Though it was news to Goldstine, Mauchly's idea for an electronic computer had first appeared in an August 1942 memorandum circulated throughout the Moore School. A young University of Pennsylvania electrical engineering graduate student twelve years his junior, J. Presper Eckert, Jr., had convinced Mauchly that using vacuum tubes instead of mechanical relays for the necessary addition, multiplication, division, and subtraction circuits would improve the speed of the hypothetical device. Based on Eckert's advice, Mauchly figured that the machine could finish a complete table in under two minutes.

For Goldstine, the hiring of more and more human "computers" was no longer an option. Goldstine told Mauchly if the ordnance department was willing to throw a million dollars at General Motors for a prototype it didn't use, "why not spend equal or similar amounts of money on trying out an electronic computer?"

Not everyone within the U.S. research and development community believed in the feasibility of an electronic computer. Some wanted to develop more sophisticated mechanical differential analyzers. Others thought that a machine of such complexity, requiring thousands of sensitive vacuum tubes, was inherently unreliable. Despite the concerns, in May 1943, the Moore School team received its first contract of $61,700.

Vacuum Tubes of ENIAC
Vacuum Tubes of ENIAC
Eckert, who had spent his summers designing measuring devices for industrial applications, provided the engineering expertise needed to turn Mauchly's theoretical ideas into a functioning machine. On paper, the team developed the computer's schematic. It would have several–eventually thirty–"modules," which would perform separate computational roles and "speak" to each other through electrical pulses. At the core of the machine were the accumulators, which added and multiplied large numbers.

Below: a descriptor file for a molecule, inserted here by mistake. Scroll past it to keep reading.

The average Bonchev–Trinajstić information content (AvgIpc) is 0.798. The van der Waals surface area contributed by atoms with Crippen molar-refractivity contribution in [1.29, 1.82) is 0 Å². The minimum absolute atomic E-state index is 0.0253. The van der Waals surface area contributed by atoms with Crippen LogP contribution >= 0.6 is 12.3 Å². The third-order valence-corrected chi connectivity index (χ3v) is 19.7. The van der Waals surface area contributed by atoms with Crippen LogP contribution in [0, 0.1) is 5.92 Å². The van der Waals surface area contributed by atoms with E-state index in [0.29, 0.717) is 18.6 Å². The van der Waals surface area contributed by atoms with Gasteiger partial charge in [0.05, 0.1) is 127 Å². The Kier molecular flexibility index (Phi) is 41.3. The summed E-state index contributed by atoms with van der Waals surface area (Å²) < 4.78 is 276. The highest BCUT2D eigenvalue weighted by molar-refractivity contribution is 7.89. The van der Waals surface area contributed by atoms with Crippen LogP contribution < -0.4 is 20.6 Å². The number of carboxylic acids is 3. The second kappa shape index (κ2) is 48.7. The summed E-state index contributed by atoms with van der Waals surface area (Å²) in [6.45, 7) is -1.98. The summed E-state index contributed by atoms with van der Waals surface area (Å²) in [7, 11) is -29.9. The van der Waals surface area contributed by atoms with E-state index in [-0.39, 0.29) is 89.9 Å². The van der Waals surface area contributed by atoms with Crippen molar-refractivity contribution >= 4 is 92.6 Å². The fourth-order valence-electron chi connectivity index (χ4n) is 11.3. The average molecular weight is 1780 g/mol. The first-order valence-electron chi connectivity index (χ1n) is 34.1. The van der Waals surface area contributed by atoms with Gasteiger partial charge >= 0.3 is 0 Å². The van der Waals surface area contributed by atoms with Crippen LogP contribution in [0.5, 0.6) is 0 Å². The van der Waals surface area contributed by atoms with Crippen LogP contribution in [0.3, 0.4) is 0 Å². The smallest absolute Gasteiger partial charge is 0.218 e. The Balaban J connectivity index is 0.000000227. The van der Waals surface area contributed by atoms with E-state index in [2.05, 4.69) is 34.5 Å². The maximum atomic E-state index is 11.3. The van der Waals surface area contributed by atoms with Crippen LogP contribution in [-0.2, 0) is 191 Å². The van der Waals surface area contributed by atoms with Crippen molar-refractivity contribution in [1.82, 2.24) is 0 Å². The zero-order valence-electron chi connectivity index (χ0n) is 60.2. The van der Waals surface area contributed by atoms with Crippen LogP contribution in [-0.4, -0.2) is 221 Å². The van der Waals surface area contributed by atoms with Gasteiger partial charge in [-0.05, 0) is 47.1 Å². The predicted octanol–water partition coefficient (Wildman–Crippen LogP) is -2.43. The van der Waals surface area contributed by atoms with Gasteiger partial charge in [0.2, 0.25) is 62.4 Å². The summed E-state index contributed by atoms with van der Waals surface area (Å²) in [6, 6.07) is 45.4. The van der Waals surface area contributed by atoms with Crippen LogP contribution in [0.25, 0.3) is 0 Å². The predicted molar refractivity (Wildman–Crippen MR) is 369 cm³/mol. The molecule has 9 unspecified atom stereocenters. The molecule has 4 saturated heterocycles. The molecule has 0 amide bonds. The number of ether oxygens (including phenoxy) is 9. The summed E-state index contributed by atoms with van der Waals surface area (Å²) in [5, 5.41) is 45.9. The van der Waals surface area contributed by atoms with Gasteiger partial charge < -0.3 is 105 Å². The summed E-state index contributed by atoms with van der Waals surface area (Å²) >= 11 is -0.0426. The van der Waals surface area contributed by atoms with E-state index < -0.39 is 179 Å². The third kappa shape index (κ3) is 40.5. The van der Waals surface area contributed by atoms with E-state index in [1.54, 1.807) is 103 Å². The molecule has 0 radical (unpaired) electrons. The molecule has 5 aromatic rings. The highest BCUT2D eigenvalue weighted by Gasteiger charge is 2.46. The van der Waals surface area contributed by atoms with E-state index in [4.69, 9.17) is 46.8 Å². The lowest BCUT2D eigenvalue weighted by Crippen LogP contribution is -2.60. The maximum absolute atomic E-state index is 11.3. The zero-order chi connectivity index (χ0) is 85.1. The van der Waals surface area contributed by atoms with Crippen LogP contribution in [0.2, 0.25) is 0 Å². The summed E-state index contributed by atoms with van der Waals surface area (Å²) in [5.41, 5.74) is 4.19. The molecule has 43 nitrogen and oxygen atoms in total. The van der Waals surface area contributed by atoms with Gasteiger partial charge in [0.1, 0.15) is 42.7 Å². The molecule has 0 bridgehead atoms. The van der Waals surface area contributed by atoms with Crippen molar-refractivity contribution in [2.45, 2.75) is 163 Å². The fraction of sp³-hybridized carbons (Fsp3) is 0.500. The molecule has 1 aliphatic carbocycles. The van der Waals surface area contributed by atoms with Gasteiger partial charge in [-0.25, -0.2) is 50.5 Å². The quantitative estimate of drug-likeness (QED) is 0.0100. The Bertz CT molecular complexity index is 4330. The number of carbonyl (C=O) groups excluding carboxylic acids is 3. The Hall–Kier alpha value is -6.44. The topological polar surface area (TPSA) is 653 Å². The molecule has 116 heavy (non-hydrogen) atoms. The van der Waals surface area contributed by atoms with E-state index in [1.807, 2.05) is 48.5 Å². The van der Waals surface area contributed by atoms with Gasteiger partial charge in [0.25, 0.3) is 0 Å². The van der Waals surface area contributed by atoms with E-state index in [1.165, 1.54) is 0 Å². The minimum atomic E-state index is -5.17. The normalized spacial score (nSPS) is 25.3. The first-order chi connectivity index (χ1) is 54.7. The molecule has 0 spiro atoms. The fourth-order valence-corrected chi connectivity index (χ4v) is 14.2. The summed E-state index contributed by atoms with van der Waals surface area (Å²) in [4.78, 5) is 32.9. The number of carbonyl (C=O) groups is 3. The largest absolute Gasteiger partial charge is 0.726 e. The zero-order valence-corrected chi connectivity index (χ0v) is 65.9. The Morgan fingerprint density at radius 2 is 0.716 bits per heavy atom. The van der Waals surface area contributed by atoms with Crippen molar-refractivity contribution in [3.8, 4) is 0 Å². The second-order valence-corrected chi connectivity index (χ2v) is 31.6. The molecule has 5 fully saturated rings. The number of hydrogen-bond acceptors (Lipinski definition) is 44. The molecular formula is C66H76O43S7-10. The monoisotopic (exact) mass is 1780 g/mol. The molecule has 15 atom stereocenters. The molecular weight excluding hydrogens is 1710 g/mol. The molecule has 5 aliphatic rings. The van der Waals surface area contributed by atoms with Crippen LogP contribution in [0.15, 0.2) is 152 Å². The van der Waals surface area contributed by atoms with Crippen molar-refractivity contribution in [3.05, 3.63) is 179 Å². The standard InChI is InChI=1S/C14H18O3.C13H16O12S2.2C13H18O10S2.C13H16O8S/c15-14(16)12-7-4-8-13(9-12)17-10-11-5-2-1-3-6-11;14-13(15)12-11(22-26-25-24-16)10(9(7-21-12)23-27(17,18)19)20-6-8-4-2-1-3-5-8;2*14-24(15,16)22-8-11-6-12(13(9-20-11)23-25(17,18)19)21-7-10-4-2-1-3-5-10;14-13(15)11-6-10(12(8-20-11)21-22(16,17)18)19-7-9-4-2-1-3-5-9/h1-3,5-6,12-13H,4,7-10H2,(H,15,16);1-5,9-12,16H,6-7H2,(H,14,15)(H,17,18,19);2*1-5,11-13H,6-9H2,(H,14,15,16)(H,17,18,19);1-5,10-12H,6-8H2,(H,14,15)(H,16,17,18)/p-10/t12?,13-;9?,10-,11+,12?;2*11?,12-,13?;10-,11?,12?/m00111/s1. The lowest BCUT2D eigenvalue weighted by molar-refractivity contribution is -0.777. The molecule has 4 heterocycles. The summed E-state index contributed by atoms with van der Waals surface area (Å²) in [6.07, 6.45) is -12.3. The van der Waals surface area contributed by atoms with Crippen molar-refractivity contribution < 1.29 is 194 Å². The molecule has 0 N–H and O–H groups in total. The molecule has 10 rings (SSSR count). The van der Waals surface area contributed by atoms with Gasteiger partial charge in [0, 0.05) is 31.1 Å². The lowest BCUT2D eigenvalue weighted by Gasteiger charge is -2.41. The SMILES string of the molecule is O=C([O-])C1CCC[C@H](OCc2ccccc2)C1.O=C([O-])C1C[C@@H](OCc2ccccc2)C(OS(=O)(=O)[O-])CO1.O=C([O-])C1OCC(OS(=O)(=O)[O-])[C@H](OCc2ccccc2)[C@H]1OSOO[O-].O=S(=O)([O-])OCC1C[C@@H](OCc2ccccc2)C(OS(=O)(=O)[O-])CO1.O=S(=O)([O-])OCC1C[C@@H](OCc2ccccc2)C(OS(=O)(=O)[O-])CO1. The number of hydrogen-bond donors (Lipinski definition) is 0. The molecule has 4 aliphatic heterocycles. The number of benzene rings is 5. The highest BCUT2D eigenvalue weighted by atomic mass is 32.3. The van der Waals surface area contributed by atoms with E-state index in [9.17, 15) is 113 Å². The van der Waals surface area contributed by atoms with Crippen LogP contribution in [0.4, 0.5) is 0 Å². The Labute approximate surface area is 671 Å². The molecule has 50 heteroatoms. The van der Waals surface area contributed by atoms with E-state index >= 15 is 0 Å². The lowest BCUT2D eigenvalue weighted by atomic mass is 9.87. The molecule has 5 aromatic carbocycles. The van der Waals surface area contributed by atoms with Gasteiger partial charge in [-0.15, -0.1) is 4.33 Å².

Unlike mechanical computers, which performed their computations by mechanically rotated metal rings, the accumulator would use neon vacuum tubes to send fast moving electrical signals between contiguous "rings." The new machine's read-only memory allowed it to simply "look up" a value in a table instead of performing the computation. The computer, however, was not programmable. Instead, technicians had to unplug connecting wires and reconfigure connections for each application, and input and output Information via IBM card-punch machines. When completed, the new, $500,000 Electronic Numerical Integrator and Computer (ENIAC) contained 17,000 vacuum tubes and took up 1,800 square feet of floor space, an entire room on the first floor of the Moore School at the corner of 33rd and Walnut Streets in West Philadelphia.

With its ability to perform 5,000 additions and 300 multiplications per second, ENIAC was much faster than any mechanical calculator. But design and construction took so much time that ENIAC was not completed until December 1945, four months after the official end of World War II. In 1947 the Army moved it to Aberdeen, Maryland, where it continued to provide calculations for ballistics tests, the atomic weapons program, and the first numerical weather predictions by computer. There, ENIAC's deficiencies soon prompted Eckert and Mauchly to find a way to improve ENIAC's memory.

In 1946, Mauchly and Eckert left Penn to start their own commercial computer company. Their Eckert-Mauchly Computer Company would build both of ENIAC's successors: markerBINAC and UNIVAC I.